The newspaper industry was, in many ways, was the news sector hit first and hardest by the advent of the digital age. As readers began to move online, papers were still producing strong profit margins with the vast majority of revenues tied to their legacy product. So, for the newspaper industry—culturally more tied to content creation than to engineering, change came very slowly—if at all. Within a few years, the industry found itself far behind the technology giants—and behind their readers’ changing news habits—in shaping the future of news. Since then, the pace of change has only accelerated. . While the industry has finally begun to experiment with new revenue streams as well as new ways of creating content and engaging with audiences, the numbers are far from reassuring.

Shrinking Ad Revenue 

Total advertising revenue for the newspaper industrywas down 6.8% for the year in 2012. That was led by declines on the print side for the seventh consecutive year, and not just by a little. Print ad revenue dropped 8.5%, or $1.8 billion, even as the economy had seen slow improvement. Print advertising is now just 41% of what it was in 2006.



Digital ad revenue, meanwhile, has grown at only anemic rates that last two years (up 3.8% in 2012) and currently accounts for only 15% of all newspaper ad revenue. Online ad growth, then, is far from making up for print losses. Indeed in 2012, for every digital ad dollar gained, 15 ad dollars were lost in print. That is worse than the 2011 ratio of 10 print ad dollars lost for every one ad dollar gained in digital.



Capturing Digital Ad Dollars Looks Harder the Ever For News

Two developing ad revenue areas that seemed to hold promise for news even a year ago may already be moving out of reach. Overall mobile ad revenue is growing rapidly – 80% in 2012 – but as with digital ad revenue overall, it may be a bust for the news industry as technology giants like Google and Facebook move in to harvest that money. Fully 72% of mobile display ad revenue now goes to six companies—none of which are news producing organizations. Facebook didn’t even operate in the mobile realm until the summer of 2012, but already mobile accounts for 30% of its ad revenue. And, Google alone is now the ad leader in search, display and mobile.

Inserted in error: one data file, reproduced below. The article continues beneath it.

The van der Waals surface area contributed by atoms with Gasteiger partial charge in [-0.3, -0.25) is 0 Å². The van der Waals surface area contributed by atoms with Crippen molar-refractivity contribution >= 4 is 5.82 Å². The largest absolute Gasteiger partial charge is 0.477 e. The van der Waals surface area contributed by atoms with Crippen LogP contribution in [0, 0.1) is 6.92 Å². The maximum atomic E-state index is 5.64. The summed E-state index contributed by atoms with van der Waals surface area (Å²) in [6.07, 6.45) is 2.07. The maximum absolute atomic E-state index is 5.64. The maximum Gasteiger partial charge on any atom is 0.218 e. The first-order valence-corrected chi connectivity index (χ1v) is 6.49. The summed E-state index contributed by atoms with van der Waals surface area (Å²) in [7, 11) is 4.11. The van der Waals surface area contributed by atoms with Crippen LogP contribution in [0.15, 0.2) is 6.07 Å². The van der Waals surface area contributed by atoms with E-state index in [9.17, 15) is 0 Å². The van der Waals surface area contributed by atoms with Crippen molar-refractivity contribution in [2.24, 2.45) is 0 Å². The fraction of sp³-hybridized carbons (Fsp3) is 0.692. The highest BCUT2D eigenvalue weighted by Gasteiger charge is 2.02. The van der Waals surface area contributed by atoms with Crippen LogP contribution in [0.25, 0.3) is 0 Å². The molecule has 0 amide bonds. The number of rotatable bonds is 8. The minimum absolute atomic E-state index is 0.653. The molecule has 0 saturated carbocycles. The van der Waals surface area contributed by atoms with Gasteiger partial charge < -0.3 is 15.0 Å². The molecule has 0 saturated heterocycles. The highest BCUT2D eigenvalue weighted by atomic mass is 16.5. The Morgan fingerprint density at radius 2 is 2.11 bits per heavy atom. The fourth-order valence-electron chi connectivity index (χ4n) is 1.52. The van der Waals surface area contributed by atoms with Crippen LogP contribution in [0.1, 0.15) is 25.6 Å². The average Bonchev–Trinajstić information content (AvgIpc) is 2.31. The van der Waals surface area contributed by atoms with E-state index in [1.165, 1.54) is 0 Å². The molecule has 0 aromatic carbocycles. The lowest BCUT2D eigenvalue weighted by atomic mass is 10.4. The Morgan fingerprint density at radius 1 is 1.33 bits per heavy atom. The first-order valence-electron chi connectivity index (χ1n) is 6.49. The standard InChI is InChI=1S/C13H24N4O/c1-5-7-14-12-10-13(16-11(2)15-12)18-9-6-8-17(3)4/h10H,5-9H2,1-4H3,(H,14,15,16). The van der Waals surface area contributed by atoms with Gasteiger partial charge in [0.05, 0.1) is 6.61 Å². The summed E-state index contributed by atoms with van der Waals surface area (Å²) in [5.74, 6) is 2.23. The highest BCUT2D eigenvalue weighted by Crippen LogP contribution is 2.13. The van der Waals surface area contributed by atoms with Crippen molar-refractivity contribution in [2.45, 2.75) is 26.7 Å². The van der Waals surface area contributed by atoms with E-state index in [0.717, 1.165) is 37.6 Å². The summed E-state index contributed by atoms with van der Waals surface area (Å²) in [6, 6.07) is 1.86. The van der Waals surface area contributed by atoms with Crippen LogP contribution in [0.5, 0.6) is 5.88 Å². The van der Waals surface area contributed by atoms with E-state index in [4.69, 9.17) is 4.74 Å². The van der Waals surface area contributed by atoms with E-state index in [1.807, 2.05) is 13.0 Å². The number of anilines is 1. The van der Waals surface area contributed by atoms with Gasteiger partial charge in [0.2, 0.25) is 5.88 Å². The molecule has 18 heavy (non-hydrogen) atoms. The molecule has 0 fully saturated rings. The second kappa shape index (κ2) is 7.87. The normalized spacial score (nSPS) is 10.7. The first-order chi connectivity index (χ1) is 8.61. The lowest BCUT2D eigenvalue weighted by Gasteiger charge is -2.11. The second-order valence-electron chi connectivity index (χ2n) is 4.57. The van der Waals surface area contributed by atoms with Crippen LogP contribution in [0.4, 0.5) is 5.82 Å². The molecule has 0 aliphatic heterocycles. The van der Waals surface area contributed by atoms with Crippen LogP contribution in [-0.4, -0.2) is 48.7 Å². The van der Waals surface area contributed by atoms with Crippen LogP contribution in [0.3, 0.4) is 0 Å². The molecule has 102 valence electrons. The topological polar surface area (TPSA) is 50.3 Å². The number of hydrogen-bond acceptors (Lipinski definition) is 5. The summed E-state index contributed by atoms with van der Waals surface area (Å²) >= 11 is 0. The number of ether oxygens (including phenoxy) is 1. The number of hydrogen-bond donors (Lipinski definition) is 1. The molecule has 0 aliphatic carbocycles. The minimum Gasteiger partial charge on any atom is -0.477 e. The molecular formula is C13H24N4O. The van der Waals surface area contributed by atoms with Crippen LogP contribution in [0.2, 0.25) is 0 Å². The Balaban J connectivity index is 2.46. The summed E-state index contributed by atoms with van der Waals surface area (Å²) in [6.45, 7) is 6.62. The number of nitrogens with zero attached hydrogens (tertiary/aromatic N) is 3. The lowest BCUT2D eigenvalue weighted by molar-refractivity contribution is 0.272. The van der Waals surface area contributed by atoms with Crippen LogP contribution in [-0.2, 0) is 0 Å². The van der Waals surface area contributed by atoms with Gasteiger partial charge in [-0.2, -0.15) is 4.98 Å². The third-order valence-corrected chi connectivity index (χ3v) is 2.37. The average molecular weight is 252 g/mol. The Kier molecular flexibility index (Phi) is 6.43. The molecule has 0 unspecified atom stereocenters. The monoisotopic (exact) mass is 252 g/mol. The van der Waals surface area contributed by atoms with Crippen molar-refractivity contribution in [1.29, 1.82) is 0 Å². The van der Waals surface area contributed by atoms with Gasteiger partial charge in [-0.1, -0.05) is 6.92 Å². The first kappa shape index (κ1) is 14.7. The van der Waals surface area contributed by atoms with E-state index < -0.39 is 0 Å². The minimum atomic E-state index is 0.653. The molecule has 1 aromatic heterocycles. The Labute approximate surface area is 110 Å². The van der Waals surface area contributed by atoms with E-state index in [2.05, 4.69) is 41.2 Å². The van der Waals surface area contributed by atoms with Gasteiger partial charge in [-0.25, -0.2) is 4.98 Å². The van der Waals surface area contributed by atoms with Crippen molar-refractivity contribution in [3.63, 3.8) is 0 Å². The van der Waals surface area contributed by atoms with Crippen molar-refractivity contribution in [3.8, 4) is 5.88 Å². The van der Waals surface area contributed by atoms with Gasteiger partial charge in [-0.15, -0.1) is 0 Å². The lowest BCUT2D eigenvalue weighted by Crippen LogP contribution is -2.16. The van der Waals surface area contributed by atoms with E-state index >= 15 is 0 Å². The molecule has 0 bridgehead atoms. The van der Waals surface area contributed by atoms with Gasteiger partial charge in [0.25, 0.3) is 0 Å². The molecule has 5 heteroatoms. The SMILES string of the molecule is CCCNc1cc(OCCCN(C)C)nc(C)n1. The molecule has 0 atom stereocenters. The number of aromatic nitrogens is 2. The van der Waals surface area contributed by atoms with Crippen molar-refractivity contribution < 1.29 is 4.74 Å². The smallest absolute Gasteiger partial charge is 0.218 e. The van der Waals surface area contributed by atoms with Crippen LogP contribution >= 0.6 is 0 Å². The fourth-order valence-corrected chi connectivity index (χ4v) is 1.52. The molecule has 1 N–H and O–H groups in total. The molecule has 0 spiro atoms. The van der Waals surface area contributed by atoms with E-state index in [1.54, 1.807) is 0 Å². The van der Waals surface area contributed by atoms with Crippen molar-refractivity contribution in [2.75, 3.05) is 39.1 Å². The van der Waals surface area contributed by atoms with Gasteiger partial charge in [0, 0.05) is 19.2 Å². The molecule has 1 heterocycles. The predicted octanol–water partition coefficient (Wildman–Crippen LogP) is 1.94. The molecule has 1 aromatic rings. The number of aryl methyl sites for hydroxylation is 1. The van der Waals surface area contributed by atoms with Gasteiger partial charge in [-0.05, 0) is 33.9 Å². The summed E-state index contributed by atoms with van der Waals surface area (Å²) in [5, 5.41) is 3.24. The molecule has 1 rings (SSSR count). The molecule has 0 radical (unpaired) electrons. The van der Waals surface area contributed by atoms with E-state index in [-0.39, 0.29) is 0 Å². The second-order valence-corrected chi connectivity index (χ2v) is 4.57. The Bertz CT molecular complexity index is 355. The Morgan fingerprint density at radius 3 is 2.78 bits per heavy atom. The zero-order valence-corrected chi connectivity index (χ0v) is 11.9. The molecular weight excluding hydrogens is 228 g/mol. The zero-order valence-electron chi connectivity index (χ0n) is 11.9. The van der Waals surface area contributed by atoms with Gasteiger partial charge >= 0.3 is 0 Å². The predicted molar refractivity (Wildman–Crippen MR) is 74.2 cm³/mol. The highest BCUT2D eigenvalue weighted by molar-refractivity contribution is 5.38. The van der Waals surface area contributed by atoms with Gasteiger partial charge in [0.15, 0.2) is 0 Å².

Local digital advertising, a critical ad segment for news, is also growing— at 22% in 2012, according to Borrell Associates. But two major trends may be pushing that revenue out of the hands of local news organizations.  One is the more sophisticated geo-targeting by major national ad networks, which appeals to national brands like WalMart. In addition, Google, Facebook and other large players are improving their ability to sell ad space to truly local advertisers.

Circulation Revenue

Circulation revenue improved somewhat in 2012, up 4.6% for both weekday and Sunday editions, led by both higher newsstand prices and broader adoption of digital pay plans. One emphasis at many papers has been to reinvest in print and particularly in the Sunday edition of the paper. The circulation revenue gains are starting to balance out what has been the decades-long heavy reliance on advertising in the newspaper industry. But at this point, that rebalancing is more likely a reflection of the decline in ad revenue than strong growth in circulation.


In the last year, newspapers—keenly aware of the shortfalls in advertising dollars– began experimenting with new ways of financially supporting their operations. By 2013, more than 450 had adopted or were in the process of adopting digital pay plans. The Washington Post, long  a holdout, joined the movement in June 2013.  There are some early signs of revenue gain, but the numbers are still small for most.

Reporting Power at  Newspapers  Eroded Further  in 2012

Meanwhile, as newspaper budgets have shrunk, newsroom staff declined as well. Full-time professional editorial jobs at daily newspapers declined another 6.4% for the year, leaving the industry below 40,000 for the first time since the American Society of News Editors began taking the newsroom census back in 1978.


Thus far this year, the cuts have continued. In July, The Cleveland Plain Dealer announced  that it was cutting a third of its staff, the Oregonian announced in June that it was cutting 45 newsroom staff and the Chicago Sun-Times let its entire 28-person photo staff go in May.

It is too early to tell what the sale of The Post to Bezos will mean for the staffing of The Washington Post or for the journalism it produces. Bezos has asked both publisher Katharine Weymouth and executive editor Marty Baron to stay on and they have agreed. Whatever business strategy emerges from the new owner in the future, readers are most likely to focus above all on the quality of The Post’s editorial product—in whatever form.